A video resume ?to me? is a ?tool?, not to discriminate, but to discover if the applicant has motivation and desire to really warrant being interviewed. There is absolutely nothing that will replace the written resume; fact is in my opinion, if an applicant does not have a written resume? I will discriminate! I will read the resume FIRST then if it looks good I would go on to the video (if they had one). I feel the hiring process would be streamlined for the recruiter or hiring manager, with less time wasted on setting up interviews that turn out to be dead ends.

    I see the video resume in addition to one written as a way for me to weed out who has the desire, motivation and yes the ?qualifications? to get the job.

    I think we should file a law suit on the individual (probably a professor, and I might get sued for saying that) who discriminately developed the word discrimination.

  21. David Rees

    If I had to view a significant number of video resumes each day, I would probably require medication after the first week.

    Seriously – a lot of recruiters are ADD or hyper or twitchy or just plain impatient.

    A video format makes consume the resume at a fixed pace and in the order presented by the candidate. That is obnoxious and presumptive.

    For me, I work specifically in the niche of RF Semiconductors – one slightly annoying problem is that there are essentially two kinds of ‘RF Engineers’. There are the ones that design hardware and the ones that go install cellular base stations. They are frequently both BSEE/MSEE and use the same list of buzzwords (making filtering a problem). If I had to sit through even 1 minute of video before I could determine – ah, you install cell towers, I cant help you, I would gouge out my eyes with a flip phone.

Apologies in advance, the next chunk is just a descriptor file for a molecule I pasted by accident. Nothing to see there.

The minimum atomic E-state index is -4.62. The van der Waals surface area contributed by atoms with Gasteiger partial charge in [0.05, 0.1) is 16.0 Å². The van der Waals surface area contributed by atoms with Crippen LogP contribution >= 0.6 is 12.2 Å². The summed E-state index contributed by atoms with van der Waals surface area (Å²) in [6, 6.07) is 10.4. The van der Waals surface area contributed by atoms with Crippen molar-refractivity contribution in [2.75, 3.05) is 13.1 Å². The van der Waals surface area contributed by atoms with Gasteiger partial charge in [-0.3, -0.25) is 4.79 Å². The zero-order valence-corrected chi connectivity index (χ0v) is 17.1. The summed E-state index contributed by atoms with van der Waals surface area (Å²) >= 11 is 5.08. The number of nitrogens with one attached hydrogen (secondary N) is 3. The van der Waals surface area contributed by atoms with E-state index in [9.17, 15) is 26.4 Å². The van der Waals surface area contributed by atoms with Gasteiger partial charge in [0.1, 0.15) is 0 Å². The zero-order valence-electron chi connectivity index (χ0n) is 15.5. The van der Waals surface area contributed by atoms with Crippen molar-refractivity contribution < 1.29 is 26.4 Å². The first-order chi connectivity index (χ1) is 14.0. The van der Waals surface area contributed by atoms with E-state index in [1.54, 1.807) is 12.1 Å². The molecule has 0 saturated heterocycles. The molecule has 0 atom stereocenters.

Paper resumes let you scan and quickly find the information you need to make a decision about your interest – video resumes remove this ability and waste time – for what benefit?

  22. Mike Mehrle

    I never stated to watch all video resumes…

    That is where many recruiters and HR people are missing the point!

    As I thought I pointed out, the video resume is a ‘tool’ not to replace the written resume. Again, as I said, I too would scan the resume, and then if I liked their resume and the applicant had a link to a video attached, I ‘definitely’ would watch it.

    To answer your concern; and I am with you… who wants to listen to ‘even 1 minute of video before it could determine – ah, you install cell towers’.

    OK… Here is the real waste of time:

    I don’t know about you but I want to know as much as possible about an applicant ‘BEFORE’ they walk in to my office sit down and tell me they install cell towers. Should I just be rude and tell them to get out; or, site there wasting time knowing I am not going to hire them?

    Again, a video resume is a tool; don’t use it, no sweat off my back. But if I were a betting man the HR person or recruiter that does not start looking in to this technology is going to get left behind.

    As for recruiters that are ADD or hyper or twitchy or just plain impatient… they are in the wrong business.

  23. Jim Cargill

    David,

    Great comments! I doubt you would last a week without meds…maybe 2 hours!

    Actual video resumes are going to be the hot, chic way to present oneself until viewers become bored, or comatose, which will be nearly instantaneous, for most of us.